Three Wise Fools (1946)

89-90 or 92 mins | Fantasy | 29 August 1946

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HISTORY

Pre-production news items in HR indicate that Frank Morgan was originally set for a starring role in the film. A late Nov HR production chart lists Theron Warth as film editor, although Gene Ruggiero is credited as editor onscreen. This picture is a remake of the 1923 Goldwyn Pictures film Three Wise Fools , directed and written by King Vidor and starring Claude Gillingwater and Eleanor Boardman (see AFI Catalog of Feature Films, 1921-30 ; F2.5678). Margaret O'Brien and Lionel Barrymore recreated their roles for a Lux Radio Theatre broadcast of the story on 1 Sep ... More Less

Pre-production news items in HR indicate that Frank Morgan was originally set for a starring role in the film. A late Nov HR production chart lists Theron Warth as film editor, although Gene Ruggiero is credited as editor onscreen. This picture is a remake of the 1923 Goldwyn Pictures film Three Wise Fools , directed and written by King Vidor and starring Claude Gillingwater and Eleanor Boardman (see AFI Catalog of Feature Films, 1921-30 ; F2.5678). Margaret O'Brien and Lionel Barrymore recreated their roles for a Lux Radio Theatre broadcast of the story on 1 Sep 1947. More Less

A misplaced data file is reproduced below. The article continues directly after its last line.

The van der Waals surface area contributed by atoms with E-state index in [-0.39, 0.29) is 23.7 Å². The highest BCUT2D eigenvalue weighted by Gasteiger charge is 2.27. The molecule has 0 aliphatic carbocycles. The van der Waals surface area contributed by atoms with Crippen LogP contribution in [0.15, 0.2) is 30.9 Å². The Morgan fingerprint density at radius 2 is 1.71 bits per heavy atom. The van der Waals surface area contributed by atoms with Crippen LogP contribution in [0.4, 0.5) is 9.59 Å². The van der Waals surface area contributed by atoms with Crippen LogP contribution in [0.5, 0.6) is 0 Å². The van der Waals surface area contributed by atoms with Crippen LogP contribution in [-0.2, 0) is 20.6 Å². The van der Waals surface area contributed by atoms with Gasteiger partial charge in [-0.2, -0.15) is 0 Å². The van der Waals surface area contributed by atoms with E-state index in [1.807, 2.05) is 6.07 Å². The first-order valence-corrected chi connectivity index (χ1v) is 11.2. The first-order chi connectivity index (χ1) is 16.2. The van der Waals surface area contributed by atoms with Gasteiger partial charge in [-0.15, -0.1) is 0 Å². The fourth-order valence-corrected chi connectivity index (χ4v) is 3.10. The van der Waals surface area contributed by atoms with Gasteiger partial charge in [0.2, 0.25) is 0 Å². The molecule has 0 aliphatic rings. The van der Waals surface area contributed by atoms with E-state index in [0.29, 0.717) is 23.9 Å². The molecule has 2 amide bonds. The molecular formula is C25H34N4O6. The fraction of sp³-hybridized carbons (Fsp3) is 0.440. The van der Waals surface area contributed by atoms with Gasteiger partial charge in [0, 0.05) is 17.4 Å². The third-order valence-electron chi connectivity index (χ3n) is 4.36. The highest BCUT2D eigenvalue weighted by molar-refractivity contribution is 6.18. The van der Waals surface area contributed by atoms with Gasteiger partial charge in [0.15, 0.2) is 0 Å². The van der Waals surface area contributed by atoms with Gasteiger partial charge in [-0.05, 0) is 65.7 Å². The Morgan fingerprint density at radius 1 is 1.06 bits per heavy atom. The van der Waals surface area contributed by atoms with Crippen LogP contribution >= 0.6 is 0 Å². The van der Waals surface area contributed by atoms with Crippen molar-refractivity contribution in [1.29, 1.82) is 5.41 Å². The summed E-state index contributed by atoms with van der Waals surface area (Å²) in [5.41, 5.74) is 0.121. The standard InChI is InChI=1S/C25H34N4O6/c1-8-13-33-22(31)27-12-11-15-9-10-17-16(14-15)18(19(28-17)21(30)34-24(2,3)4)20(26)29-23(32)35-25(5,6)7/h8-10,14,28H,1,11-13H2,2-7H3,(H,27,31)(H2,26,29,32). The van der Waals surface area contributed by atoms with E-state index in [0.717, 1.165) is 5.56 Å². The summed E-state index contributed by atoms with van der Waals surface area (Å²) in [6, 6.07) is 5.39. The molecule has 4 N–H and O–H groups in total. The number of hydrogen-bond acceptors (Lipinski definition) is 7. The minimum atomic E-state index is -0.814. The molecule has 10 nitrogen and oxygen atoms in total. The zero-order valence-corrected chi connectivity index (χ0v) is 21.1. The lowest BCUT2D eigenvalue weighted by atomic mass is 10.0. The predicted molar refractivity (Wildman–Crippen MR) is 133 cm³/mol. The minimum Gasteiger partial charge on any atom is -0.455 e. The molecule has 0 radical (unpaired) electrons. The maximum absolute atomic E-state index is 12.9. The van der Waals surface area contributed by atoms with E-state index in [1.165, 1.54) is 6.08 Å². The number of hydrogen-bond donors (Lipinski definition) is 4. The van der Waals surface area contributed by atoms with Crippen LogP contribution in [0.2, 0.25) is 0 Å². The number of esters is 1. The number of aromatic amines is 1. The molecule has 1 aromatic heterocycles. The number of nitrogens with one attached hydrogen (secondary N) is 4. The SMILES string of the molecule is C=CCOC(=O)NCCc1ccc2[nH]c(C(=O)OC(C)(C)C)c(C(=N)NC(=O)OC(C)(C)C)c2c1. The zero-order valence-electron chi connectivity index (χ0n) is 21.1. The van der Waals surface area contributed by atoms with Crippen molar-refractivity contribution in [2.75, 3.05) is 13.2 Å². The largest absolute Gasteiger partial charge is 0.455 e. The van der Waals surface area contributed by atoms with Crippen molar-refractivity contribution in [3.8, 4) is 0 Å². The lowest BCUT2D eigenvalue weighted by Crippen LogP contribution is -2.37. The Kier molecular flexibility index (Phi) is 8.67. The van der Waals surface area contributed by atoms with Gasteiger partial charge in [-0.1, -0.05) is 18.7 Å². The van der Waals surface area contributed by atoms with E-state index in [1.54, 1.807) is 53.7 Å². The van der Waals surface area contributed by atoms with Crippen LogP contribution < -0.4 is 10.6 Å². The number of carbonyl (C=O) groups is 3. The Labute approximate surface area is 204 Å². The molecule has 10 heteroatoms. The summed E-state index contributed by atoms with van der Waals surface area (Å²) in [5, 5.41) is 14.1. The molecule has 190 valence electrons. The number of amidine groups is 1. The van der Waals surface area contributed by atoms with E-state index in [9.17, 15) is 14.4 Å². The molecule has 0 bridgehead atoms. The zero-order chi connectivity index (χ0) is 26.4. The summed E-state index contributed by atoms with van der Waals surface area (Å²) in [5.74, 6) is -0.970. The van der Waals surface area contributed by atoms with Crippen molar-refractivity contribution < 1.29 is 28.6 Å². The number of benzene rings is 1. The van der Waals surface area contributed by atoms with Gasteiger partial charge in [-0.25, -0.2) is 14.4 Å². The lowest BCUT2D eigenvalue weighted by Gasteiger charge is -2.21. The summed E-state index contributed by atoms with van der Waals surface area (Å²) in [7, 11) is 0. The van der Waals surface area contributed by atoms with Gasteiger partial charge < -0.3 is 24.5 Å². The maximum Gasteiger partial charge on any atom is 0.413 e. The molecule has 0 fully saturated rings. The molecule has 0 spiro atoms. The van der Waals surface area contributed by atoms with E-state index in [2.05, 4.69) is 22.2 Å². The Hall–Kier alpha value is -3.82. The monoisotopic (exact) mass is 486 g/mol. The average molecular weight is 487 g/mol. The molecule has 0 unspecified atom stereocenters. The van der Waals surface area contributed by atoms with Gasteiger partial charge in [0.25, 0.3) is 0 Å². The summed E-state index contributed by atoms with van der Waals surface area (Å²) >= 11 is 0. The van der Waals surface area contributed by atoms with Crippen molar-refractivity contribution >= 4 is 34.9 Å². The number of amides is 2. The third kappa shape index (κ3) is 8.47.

SOURCE CITATIONS
SOURCE
DATE
PAGE
Box Office
15 Jun 1946.
---
Daily Variety
11 Jun 46
p. 3.
Film Daily
14 Jun 46
p. 8.
Hollywood Reporter
28 Nov 44
p. 2.
Hollywood Reporter
16 Oct 45
p. 1.
Hollywood Reporter
8 Nov 45
p. 1.
Hollywood Reporter
12 Nov 45
p. 6.
Hollywood Reporter
7 Dec 45
p. 12.
Hollywood Reporter
11 Jan 46
p. 13.
Hollywood Reporter
11 Jun 46
p. 3.
Hollywood Reporter
30 Sep 46
p. 6.
Motion Picture Herald Product Digest
23 Mar 46
p. 2907.
Motion Picture Herald Product Digest
22 Jun 46
p. 3055.
New York Times
27 Sep 46
p. 19.
Variety
12 Jun 46
p. 6.
CAST
PRODUCTION CREDITS
NAME
PARENT COMPANY
DISTRIBUTION COMPANY
NAME
CREDITED AS
CREDIT
DIRECTORS
Asst dir
PRODUCER
PHOTOGRAPHY
Dir of photog
2d cam
ART DIRECTORS
Art dir
Art dir
FILM EDITORS
Film ed
Film ed
SET DECORATORS
Set dec
Assoc
COSTUMES
Cost supv